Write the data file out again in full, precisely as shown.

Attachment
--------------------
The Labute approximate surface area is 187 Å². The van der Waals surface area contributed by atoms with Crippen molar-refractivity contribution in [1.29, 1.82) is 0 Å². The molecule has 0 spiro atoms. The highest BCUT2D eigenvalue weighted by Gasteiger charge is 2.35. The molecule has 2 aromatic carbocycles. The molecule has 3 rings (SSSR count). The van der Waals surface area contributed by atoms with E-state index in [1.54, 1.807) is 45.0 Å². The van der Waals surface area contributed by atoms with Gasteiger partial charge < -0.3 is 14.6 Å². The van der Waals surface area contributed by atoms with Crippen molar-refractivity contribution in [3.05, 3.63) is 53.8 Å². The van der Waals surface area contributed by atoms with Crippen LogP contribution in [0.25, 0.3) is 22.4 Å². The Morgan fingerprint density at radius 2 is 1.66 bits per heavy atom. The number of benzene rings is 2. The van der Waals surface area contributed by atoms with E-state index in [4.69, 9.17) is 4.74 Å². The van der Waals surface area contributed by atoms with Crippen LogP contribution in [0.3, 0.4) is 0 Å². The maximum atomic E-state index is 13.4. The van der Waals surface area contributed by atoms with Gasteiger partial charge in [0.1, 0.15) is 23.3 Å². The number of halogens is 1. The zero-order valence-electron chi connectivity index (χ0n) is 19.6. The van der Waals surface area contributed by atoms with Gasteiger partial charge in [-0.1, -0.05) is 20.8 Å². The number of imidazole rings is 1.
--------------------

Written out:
The Labute approximate surface area is 187 Å². The van der Waals surface area contributed by atoms with Crippen molar-refractivity contribution in [1.29, 1.82) is 0 Å². The molecule has 0 spiro atoms. The highest BCUT2D eigenvalue weighted by Gasteiger charge is 2.35. The molecule has 2 aromatic carbocycles. The molecule has 3 rings (SSSR count). The van der Waals surface area contributed by atoms with E-state index in [1.54, 1.807) is 45.0 Å². The van der Waals surface area contributed by atoms with Gasteiger partial charge < -0.3 is 14.6 Å². The van der Waals surface area contributed by atoms with Crippen molar-refractivity contribution in [3.05, 3.63) is 53.8 Å². The van der Waals surface area contributed by atoms with Crippen LogP contribution in [0.25, 0.3) is 22.4 Å². The Morgan fingerprint density at radius 2 is 1.66 bits per heavy atom. The number of benzene rings is 2. The van der Waals surface area contributed by atoms with E-state index in [4.69, 9.17) is 4.74 Å². The van der Waals surface area contributed by atoms with Crippen LogP contribution in [0.3, 0.4) is 0 Å². The maximum atomic E-state index is 13.4. The van der Waals surface area contributed by atoms with Gasteiger partial charge in [0.1, 0.15) is 23.3 Å². The number of halogens is 1. The zero-order valence-electron chi connectivity index (χ0n) is 19.6. The van der Waals surface area contributed by atoms with Gasteiger partial charge in [-0.1, -0.05) is 20.8 Å². The number of imidazole rings is 1.